In retrospect I brought some of this on us because I was very firm and clear beforehand that we were prepared to close the government if that was what it took to get an agreement to balance the federal budget. In a sense, Americans were right to blame (or credit) us with the shutdowns because we were in fact on offense, seeking a decisive change in government. As the first House Republican majority in 40 years, we were feeling empowered, and we probably showed it too clearly.

Gingrich insists, however, that his shutdown had positive results, including the budget surpluses during Clinton's second term. He doesn't say whether the current shutdown is worth it; we can assume his opinion on Obamacare but he doesn't repeat it here. He ends with what has now become the standard Republican talking point: the crisis is sustained by Democrats' refusal to negotiate. If Democrats are going to stick to their guns, they're going to have to make clear exactly what is non-negotiable and why. Since to my knowledge they can't cite the law that requires Republicans to capitulate, they have a tough sell in store for them -- unless they really are more interested in blaming Republicans when the worst happens.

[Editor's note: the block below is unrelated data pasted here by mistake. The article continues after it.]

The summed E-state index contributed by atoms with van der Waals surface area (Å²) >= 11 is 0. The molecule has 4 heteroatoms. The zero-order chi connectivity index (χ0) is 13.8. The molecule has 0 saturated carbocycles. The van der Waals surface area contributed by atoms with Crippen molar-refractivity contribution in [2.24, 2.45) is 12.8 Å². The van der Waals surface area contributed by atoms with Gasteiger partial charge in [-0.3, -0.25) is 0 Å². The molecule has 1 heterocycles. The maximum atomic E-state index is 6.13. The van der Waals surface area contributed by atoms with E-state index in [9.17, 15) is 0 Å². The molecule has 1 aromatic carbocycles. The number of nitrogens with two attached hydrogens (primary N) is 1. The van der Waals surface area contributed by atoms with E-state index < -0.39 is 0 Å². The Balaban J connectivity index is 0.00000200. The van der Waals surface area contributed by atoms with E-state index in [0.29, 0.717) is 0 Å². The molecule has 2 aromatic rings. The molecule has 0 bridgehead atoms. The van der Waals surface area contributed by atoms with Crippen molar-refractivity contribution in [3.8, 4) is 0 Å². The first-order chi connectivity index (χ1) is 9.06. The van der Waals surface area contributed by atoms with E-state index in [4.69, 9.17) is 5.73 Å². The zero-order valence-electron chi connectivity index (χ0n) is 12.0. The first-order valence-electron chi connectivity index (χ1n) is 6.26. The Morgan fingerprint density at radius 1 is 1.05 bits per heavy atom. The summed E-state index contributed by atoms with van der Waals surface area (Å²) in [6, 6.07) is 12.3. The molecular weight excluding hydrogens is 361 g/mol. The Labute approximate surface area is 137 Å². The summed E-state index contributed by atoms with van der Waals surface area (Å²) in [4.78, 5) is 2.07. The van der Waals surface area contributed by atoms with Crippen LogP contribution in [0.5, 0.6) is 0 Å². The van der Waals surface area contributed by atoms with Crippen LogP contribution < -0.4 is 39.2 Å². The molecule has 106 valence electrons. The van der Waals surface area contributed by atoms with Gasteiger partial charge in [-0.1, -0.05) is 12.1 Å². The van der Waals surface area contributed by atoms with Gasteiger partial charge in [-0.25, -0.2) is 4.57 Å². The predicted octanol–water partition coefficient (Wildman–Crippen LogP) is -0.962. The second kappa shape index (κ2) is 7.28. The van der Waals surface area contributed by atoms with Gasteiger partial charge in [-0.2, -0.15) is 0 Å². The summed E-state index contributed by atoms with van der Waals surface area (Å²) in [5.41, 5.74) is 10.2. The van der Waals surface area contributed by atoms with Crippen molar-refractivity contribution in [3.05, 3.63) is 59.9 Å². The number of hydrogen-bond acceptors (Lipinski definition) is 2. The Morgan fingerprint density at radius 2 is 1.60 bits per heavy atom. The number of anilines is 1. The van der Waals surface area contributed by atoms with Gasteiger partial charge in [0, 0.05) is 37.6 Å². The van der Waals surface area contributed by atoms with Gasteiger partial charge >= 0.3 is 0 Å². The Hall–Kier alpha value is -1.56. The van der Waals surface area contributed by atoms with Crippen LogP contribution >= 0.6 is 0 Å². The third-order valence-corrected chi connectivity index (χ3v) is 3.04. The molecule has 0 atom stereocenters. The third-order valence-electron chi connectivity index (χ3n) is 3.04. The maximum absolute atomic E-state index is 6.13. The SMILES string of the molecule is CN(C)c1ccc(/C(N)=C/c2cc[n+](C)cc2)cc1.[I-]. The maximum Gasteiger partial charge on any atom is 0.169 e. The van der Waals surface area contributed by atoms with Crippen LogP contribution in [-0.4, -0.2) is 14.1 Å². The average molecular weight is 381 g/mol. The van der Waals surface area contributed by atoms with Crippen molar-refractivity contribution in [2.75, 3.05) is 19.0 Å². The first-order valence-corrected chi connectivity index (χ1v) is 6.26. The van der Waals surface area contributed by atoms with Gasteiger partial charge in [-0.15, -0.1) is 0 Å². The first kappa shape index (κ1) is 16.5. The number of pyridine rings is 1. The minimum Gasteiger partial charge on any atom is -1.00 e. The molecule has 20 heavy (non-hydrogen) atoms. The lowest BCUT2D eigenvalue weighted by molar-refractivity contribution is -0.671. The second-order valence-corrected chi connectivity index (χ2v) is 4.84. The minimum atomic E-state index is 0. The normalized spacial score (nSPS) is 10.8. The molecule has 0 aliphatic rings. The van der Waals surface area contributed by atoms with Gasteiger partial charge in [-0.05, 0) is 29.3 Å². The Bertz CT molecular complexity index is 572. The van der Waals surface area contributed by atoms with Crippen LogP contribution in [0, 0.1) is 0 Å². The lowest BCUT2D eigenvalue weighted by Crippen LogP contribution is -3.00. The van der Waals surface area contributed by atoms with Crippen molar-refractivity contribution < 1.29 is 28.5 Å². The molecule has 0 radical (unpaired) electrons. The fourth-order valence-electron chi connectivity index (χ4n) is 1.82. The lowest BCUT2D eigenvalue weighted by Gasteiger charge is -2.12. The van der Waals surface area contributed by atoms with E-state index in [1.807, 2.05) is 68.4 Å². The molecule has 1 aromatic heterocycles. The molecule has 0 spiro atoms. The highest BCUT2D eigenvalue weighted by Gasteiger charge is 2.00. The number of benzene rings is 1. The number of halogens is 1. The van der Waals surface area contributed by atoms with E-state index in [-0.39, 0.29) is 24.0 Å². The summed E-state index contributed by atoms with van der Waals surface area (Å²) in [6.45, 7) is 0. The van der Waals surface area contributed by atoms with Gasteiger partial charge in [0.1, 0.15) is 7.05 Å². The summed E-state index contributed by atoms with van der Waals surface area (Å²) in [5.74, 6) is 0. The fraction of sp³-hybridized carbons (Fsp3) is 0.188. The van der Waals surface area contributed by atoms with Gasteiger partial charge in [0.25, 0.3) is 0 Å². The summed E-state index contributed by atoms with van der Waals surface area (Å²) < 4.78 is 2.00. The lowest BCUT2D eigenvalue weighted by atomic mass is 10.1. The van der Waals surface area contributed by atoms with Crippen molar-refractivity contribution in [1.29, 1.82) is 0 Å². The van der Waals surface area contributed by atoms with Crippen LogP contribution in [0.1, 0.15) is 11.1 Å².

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Anonymous said...

So basically, politicians feel they have a right to harm the American people in order to get their way.

Shutting down the government stops services that millions of Americans depend on. In fact, from what I've heard, the government is already planning to cut the benefits they promised to the veterans of our various middle-east incursions.

You may argue (rightly) that repugnicans are under no legal constraint to cave in, but in shutting down the government, they are acting in a very amoral and unethical manner. Their job is to solve the nation's problems, not multiply them.

I see some predictions that this will cost them the house in the next election. I certainly hope it does.

Samuel Wilson said...

Anon: That's why there's a blame game. Both sides seem more interested in blaming the other for the harm done or the harm to come rather than preventing harm. The Republicans can keep arguing that Obama is to blame for his refusal to negotiate. It's a plausible argument so far as congressional rules and historical precedent are concerned, but that won't help the GOP if the public concludes that "they started it!"